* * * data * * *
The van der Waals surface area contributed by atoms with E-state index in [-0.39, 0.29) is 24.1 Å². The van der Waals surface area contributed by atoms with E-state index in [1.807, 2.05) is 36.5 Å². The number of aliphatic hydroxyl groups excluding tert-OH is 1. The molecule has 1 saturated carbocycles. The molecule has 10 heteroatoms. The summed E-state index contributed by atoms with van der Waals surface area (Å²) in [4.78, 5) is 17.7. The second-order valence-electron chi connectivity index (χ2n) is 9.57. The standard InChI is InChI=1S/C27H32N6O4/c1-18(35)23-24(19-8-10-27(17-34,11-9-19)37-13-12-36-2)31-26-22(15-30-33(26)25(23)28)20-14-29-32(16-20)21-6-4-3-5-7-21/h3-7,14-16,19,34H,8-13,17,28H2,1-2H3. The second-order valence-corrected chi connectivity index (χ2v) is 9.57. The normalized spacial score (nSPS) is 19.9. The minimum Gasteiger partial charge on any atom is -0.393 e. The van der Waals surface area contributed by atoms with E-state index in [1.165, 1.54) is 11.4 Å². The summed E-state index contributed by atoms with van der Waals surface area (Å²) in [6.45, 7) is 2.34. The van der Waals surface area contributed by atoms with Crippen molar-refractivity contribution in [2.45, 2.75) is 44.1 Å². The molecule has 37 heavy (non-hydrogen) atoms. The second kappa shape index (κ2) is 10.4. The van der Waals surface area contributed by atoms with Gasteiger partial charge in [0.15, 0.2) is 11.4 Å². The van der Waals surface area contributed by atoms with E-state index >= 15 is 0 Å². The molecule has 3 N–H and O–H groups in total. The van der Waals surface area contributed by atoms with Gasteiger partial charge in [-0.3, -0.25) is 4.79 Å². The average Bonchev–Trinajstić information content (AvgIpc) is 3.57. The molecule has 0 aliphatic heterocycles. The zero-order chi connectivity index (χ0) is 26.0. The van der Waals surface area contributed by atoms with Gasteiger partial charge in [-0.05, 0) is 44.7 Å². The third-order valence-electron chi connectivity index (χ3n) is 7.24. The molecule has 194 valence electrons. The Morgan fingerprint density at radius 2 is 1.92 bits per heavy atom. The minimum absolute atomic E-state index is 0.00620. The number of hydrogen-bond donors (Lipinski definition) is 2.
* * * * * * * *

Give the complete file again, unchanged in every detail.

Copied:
The van der Waals surface area contributed by atoms with E-state index in [-0.39, 0.29) is 24.1 Å². The van der Waals surface area contributed by atoms with E-state index in [1.807, 2.05) is 36.5 Å². The number of aliphatic hydroxyl groups excluding tert-OH is 1. The molecule has 1 saturated carbocycles. The molecule has 10 heteroatoms. The summed E-state index contributed by atoms with van der Waals surface area (Å²) in [4.78, 5) is 17.7. The second-order valence-electron chi connectivity index (χ2n) is 9.57. The standard InChI is InChI=1S/C27H32N6O4/c1-18(35)23-24(19-8-10-27(17-34,11-9-19)37-13-12-36-2)31-26-22(15-30-33(26)25(23)28)20-14-29-32(16-20)21-6-4-3-5-7-21/h3-7,14-16,19,34H,8-13,17,28H2,1-2H3. The second-order valence-corrected chi connectivity index (χ2v) is 9.57. The normalized spacial score (nSPS) is 19.9. The minimum Gasteiger partial charge on any atom is -0.393 e. The van der Waals surface area contributed by atoms with E-state index in [1.165, 1.54) is 11.4 Å². The summed E-state index contributed by atoms with van der Waals surface area (Å²) in [6.45, 7) is 2.34. The van der Waals surface area contributed by atoms with Crippen molar-refractivity contribution in [2.45, 2.75) is 44.1 Å². The molecule has 37 heavy (non-hydrogen) atoms. The second kappa shape index (κ2) is 10.4. The van der Waals surface area contributed by atoms with Gasteiger partial charge in [0.15, 0.2) is 11.4 Å². The van der Waals surface area contributed by atoms with E-state index >= 15 is 0 Å². The molecule has 3 N–H and O–H groups in total. The van der Waals surface area contributed by atoms with Gasteiger partial charge in [-0.3, -0.25) is 4.79 Å². The average Bonchev–Trinajstić information content (AvgIpc) is 3.57. The molecule has 0 aliphatic heterocycles. The zero-order chi connectivity index (χ0) is 26.0. The van der Waals surface area contributed by atoms with Gasteiger partial charge in [-0.05, 0) is 44.7 Å². The third-order valence-electron chi connectivity index (χ3n) is 7.24. The molecule has 194 valence electrons. The Morgan fingerprint density at radius 2 is 1.92 bits per heavy atom. The minimum absolute atomic E-state index is 0.00620. The number of hydrogen-bond donors (Lipinski definition) is 2.